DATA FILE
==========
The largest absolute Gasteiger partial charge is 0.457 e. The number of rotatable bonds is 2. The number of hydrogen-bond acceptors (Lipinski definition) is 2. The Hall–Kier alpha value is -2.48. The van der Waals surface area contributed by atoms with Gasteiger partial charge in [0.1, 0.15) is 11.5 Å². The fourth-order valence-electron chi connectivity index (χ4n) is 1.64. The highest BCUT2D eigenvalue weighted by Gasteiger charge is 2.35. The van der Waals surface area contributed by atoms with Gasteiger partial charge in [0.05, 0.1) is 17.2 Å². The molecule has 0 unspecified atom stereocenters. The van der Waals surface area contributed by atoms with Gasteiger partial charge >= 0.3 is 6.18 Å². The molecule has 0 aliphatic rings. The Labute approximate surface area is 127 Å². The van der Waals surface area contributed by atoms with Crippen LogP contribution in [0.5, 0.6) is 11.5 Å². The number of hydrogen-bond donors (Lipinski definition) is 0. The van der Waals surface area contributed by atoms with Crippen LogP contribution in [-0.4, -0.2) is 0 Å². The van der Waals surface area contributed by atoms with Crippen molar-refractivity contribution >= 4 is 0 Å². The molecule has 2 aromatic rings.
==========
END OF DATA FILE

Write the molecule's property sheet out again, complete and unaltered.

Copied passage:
The largest absolute Gasteiger partial charge is 0.457 e. The number of rotatable bonds is 2. The number of hydrogen-bond acceptors (Lipinski definition) is 2. The Hall–Kier alpha value is -2.48. The van der Waals surface area contributed by atoms with Gasteiger partial charge in [0.1, 0.15) is 11.5 Å². The fourth-order valence-electron chi connectivity index (χ4n) is 1.64. The highest BCUT2D eigenvalue weighted by Gasteiger charge is 2.35. The van der Waals surface area contributed by atoms with Gasteiger partial charge in [0.05, 0.1) is 17.2 Å². The molecule has 0 unspecified atom stereocenters. The van der Waals surface area contributed by atoms with Gasteiger partial charge >= 0.3 is 6.18 Å². The molecule has 0 aliphatic rings. The Labute approximate surface area is 127 Å². The van der Waals surface area contributed by atoms with Crippen LogP contribution in [0.5, 0.6) is 11.5 Å². The number of hydrogen-bond donors (Lipinski definition) is 0. The van der Waals surface area contributed by atoms with Crippen LogP contribution in [-0.4, -0.2) is 0 Å². The van der Waals surface area contributed by atoms with Crippen molar-refractivity contribution >= 4 is 0 Å². The molecule has 2 aromatic rings.